Saudi Arabia pivots east
Asia will remain the driving force behind global energy demand growth, and the kingdom is poised to meet the region's needs
Asian economies are increasingly strategically important to global oil and gas markets, Saudi Arabia's energy minister Khalid Al-Falih told AOGC 2017 in the conference's opening address on 8 May.
"We are excited about prospects for partnership which enhances Saudi Aramco's position as a leading supplier of energy to Malaysia and the Asean (Association of Southeast Asian Nations) region, which we see as the most important market in the world," he said.
The last 30 years have revealed Asia-Pacific as the world's fastest-growing region for energy demand. That, Al-Falih asserted, would continue because of expectations of robust economic growth and demographic trends. "In 2050, half of the top 20 global economies will be Asian," he said, citing research from PWC, a consultancy. Vietnam and the Philippines will enter the top 20 global economies.
That robust growth scenario will have decisive implications for global energy demand, said Al-Falih. Almost all expected oil demand growth in the next 25 years is likely to originate in Asia, he said, while the region will account for almost two-thirds of global natural gas demand increases as well.
In a pointer to the importance placed on Asia, Al-Falih highlighted the extended regional tour that King Salman Bin Abdulaziz undertook in February and March of this year, with Malaysia serving the first stop on that tour.
He noted the "deep historic bonds" with Asia-Pacific that span diplomatic, security, economic and energy relations, and which are rooted in "very long-standing cultural and spiritual ties".
That ultimately means more Saudi investments across the energy value chain. "We are determined to play a bigger role in satisfying Asia's expanding energy needs," he said. "As the participation in the Rapid refinery project in Malaysia demonstrates, the best way to realise this goal is by cultivating key relations with stakeholders and leading institutions across the region that know the markets and whose strengths and capabilities complement our own."
Petronas "fits the bill" in this respect, Al-Falih said as he highlighted Saudi Aramco's operations in China, Korea, Japan and Indonesia. The upgrade of a refinery in Indonesia, in conjunction with state oil company Pertamina, would see the project going to the construction stage in the second half of 2017.
Investments between Saudi Arabia and Asia go both ways, he added. The kingdom's Vision 2030 blueprint envisages major new business opportunities for strategic investors, many of which would be of interest to Asean investors, said Al-Falih.
Renewables warning bell
But he also sounded a warning to AOGC delegates. Despite the potential for the expansion of alternative energy sources to fossil fuels, there would remain significant challenges hindering their speedy uptake.
Renewables were starting from a low base, he said, and future growth will be slower than many casual observers imagine. "Affordability is likely to remain an issue and renewables still require subsidies," Al Falih told the conference. "They are high cost compared to conventional energy projects."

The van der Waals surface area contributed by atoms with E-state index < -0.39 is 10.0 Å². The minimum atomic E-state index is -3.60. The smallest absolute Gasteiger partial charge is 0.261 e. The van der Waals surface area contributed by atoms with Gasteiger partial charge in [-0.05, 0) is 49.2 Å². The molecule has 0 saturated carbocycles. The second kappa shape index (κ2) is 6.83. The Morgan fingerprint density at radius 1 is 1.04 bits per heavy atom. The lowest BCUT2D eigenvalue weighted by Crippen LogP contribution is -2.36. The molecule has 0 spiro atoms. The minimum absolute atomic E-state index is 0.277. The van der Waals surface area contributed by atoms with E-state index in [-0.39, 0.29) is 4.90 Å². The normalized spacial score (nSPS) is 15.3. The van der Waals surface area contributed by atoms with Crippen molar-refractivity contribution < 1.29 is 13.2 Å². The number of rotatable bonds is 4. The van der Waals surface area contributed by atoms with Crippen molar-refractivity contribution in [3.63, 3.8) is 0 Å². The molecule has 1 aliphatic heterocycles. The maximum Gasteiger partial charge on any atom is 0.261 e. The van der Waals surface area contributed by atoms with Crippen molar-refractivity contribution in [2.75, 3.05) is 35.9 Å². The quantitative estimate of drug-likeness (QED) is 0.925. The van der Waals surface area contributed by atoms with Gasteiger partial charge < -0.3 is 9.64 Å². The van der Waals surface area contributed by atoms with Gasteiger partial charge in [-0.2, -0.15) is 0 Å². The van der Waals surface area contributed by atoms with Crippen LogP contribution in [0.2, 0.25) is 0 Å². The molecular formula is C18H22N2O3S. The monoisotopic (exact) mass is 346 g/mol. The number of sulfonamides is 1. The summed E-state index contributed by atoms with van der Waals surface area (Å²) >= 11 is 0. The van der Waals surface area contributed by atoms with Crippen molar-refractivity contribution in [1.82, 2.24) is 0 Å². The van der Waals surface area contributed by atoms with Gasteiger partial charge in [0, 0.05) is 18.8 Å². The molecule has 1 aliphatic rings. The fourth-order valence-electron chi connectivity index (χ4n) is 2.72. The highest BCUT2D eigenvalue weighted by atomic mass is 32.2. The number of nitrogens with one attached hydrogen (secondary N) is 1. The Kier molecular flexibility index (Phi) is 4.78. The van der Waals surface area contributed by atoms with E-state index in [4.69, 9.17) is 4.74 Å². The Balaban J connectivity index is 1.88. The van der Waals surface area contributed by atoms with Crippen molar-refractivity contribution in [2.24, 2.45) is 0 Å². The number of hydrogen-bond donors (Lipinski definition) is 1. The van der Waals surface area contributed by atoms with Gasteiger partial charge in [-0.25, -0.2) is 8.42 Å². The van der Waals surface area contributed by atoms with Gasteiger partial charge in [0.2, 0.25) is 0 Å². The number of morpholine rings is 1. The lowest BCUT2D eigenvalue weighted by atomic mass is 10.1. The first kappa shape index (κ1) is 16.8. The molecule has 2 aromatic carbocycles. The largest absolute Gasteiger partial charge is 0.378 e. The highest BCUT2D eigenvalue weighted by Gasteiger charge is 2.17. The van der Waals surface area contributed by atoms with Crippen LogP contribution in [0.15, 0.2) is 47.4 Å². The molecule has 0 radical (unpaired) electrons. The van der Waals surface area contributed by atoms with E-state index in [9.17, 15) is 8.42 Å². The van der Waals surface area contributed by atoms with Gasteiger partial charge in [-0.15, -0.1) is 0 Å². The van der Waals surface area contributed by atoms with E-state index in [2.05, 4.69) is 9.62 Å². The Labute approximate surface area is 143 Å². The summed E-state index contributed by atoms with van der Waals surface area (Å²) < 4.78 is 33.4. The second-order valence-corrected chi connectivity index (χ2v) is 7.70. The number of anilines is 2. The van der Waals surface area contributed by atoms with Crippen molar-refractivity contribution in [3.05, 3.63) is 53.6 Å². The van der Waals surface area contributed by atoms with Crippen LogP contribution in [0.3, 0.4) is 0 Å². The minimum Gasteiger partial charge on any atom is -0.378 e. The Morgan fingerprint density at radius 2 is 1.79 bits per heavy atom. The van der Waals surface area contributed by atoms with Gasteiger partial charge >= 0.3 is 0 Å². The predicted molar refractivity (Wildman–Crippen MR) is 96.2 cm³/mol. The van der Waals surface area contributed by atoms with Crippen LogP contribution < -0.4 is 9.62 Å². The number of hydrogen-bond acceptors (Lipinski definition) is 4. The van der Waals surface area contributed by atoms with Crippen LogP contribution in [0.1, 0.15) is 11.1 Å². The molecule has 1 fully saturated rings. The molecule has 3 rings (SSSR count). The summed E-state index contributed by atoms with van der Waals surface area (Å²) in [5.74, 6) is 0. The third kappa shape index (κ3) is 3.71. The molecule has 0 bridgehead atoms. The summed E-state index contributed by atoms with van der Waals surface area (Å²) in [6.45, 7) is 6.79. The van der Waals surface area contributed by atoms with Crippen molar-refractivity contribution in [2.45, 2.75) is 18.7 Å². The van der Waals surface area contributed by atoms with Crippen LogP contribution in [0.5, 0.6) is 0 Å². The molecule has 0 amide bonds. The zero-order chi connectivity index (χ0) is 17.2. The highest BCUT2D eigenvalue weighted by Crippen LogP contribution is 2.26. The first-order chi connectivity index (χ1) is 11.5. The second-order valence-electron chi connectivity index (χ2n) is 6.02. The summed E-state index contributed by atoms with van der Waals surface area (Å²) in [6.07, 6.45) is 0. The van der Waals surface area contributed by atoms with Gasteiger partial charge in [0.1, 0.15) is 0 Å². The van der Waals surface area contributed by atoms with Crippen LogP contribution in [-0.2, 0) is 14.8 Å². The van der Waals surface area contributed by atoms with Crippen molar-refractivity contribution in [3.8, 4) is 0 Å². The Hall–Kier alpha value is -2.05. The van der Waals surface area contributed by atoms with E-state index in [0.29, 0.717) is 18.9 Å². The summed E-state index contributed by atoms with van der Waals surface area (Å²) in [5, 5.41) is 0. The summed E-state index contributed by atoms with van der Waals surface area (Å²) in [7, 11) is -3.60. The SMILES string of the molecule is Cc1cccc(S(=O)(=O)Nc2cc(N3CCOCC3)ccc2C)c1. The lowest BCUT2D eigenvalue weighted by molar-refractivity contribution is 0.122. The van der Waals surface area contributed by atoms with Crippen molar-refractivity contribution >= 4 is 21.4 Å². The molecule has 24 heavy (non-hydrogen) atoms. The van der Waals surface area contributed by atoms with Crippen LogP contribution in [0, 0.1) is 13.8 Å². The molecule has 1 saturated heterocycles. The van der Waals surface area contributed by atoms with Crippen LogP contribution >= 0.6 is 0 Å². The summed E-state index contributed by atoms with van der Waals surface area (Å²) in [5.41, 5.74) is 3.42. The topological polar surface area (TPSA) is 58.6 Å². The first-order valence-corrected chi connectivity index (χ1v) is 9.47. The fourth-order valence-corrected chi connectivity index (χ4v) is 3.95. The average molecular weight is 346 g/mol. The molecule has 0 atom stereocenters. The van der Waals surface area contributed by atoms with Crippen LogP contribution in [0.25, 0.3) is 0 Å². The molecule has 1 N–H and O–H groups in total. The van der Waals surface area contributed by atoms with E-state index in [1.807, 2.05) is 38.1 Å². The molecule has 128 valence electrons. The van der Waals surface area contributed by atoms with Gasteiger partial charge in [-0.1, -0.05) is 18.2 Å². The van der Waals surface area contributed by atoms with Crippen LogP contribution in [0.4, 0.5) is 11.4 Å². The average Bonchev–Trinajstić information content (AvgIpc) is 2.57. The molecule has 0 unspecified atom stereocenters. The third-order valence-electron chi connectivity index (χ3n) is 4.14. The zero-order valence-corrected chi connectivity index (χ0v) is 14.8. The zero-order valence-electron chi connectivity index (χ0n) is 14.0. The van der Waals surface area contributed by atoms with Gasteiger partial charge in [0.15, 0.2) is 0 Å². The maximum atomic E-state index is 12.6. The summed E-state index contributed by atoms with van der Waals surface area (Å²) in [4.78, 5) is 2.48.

The global transition away from fossil fuels to lower carbon energy sources would be long and complex, he added.
"I'm concerned that the slowdown in oil and gas investments-driven by short-term oversupply and unrealistic expectations of alternatives' rapid development—could lead to energy shortages," Al Falih said. "Therefore don't imagine that oil demand will peak any time soon."
In that context, Saudi Arabia would strive to diversify its portfolio of energy sources, giving renewables the time and space needed to shoulder a larger burden of demand needs, he said.
In the short-term, Al-Falih added that he was optimistic that oil markets would rebalance, despite persistently bloated stocks weighing on prices.
"Markets have been impacted by low seasonal demand and refinery maintenance," Al Faih said. "There's also been some growth in non-Opec supply, especially in the US, and then there's the actions of financial players in the markets—all of which have slowed the impact of recent production cuts exercised by 24 countries on Dec 10th 2016."
But he added that the worst was behind us and both cuts to upstream capital spending and natural well declines would bring the market back into balance.
Referring to large legacy projects, the kingdom's energy minister said estimates show that some 20m b/d of global oil demand growth would need to be offset in the next five years due to natural declines in oil and gas wells. "No matter how fast shale grows, it won't make a dent on that," he predicted.
In the meantime, Al-Falih said he was pleased with oil producers' discipline and adherence to the cuts made in December. "I'm confident that the agreement will be extended to the second half of 2017 and possibly beyond," said Al-Falih. "I'm equally optimistic about long-term energy trends as wise and timely investment decisions are made to ensure that global demand will be met."
This article appeared in the AOGC daily newsletter, produced by Petroleum Economist for attendees of the 19th Asia Oil and Gas Conference held in Kuala Lumpar.